What does it mean to be innovative in the 21st century? What does it mean to be creative in the 21st century? What interventions help facilitate innovation?

Researchers Amabile and Van de Ven view innovation (that which is tangible, adds value to a people or a process and that may cause disruption to others) as the implementation of creative ideas. Creativity, however, must be both novel and useful. We also know that different cultures and/or organizations encourage or restrain creativity. While trying to define the psychological constructs of innovation or creativity might be interesting, a more compelling discussion involves the role of innovation within organizations.

Only a few centuries ago, to be called an “innovator” would have been looked upon unfavorably by society and one’s peers. In fact, a challenge to the existing paradigm might have been viewed as a crime. In 1633, Renaissance genius Galileo Galilei, was found “vehemently suspected of heresy” and sentenced to house arrest for the rest of his life because of his support of heliocentrism (the theory of the planets revolving around the sun) and the theory of tides (evidence of the motion of the earth).

Fast forward to the 19th and 20th centuries where the Industrial Revolution sparked innovations leading to mass production, new technologies and new markets. Furthermore, time could be manipulated as a resource resulting in increased volume of goods, higher efficiency of production and lower consumer costs.

It was not until the 1930’s, when Austrian sociologist and economist Joseph Shumpeter spoke of the “Wild Spirits” as people, who would redefine the world. He envisioned a time when education would be so accessible that the world of work would fundamentally shift. Shumpeter firmly believed that creativity and innovation were functions of the individual—who one day would be valued as much more than a resource or input into a system.

It would take six more decades before the term disruptive innovation would become widely discussed in the 1990’s and beyond. Until then, organizational innovation was very management-controlled and internally-driven. Nonetheless, the shift in psychology during those same decades set the stage for a convergence between the worlds of innovation and social scientists. Today, our world is vastly different from the one Galileo knew; we actively seek out innovators and ways to keep them engaged. Crowdsourcing/funding, web-based productivity applications, SaaS idea management systems, and incentivized idea generation websites that connect global problem-solvers to organizations—are just some of the radically evolving technologies at our finger tips.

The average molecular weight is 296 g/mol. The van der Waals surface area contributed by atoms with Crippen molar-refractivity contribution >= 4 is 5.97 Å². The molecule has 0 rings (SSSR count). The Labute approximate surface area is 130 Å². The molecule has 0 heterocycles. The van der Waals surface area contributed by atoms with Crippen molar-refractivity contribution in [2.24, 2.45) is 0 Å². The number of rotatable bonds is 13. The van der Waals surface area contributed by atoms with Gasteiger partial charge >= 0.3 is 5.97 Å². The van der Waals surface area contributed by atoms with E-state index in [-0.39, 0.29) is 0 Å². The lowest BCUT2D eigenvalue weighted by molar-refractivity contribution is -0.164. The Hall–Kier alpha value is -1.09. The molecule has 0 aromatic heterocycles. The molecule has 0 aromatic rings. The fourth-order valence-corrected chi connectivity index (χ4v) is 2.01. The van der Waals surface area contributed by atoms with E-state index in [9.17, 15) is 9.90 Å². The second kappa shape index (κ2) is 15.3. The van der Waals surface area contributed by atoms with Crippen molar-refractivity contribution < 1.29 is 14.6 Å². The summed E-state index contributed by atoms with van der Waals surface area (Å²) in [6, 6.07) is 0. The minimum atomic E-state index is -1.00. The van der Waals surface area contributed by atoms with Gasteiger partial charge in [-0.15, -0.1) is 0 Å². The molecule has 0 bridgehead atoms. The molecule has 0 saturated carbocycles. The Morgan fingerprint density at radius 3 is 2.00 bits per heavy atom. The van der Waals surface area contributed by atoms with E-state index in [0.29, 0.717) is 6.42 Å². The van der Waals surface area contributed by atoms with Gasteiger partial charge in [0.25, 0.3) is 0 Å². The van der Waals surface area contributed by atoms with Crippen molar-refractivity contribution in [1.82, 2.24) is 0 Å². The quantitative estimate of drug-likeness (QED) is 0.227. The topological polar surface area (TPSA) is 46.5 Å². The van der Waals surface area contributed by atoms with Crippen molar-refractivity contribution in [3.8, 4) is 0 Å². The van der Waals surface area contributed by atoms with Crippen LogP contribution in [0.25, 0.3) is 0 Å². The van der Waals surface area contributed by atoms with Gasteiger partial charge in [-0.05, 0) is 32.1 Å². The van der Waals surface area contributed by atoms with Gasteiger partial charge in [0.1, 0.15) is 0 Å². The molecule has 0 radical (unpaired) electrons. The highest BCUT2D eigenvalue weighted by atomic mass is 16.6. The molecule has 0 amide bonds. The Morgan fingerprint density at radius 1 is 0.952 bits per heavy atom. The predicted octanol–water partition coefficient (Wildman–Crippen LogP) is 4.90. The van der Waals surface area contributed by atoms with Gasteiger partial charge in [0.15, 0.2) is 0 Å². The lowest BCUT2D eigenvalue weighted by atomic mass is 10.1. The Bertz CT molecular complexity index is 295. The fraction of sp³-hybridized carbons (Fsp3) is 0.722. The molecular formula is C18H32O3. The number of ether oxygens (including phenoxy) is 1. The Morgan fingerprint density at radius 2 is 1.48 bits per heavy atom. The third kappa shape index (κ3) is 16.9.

Factors to Consider

For creativity to be translated into an innovation, it requires teamwork, a supportive culture, strong leadership and clear goals. Why then, are some organizations more innovative than others?

Organizational leaders require support in creating an inclusive culture and innovative environment. It can be arduous work but this process must go beyond discussion of profits and metrics. Only then can innovation become sustainable. Psychologists can facilitate this shift. Many businesses today have grasped the importance of understanding the concepts of individuality, development and teaming, but they are still grappling with how to balance the needs of individual identity and development against team and organizational mandates.

Why should we even be concerned about innovation in organizations? We all know the answer to that. Innovators/Wild Spirits change the course of organizations and society by offering new solutions to address age-old problems. New solutions lead to new benefits and discoveries. Technology and knowledge are growing at immense rates and to stand still means to miss opportunities for growth and change.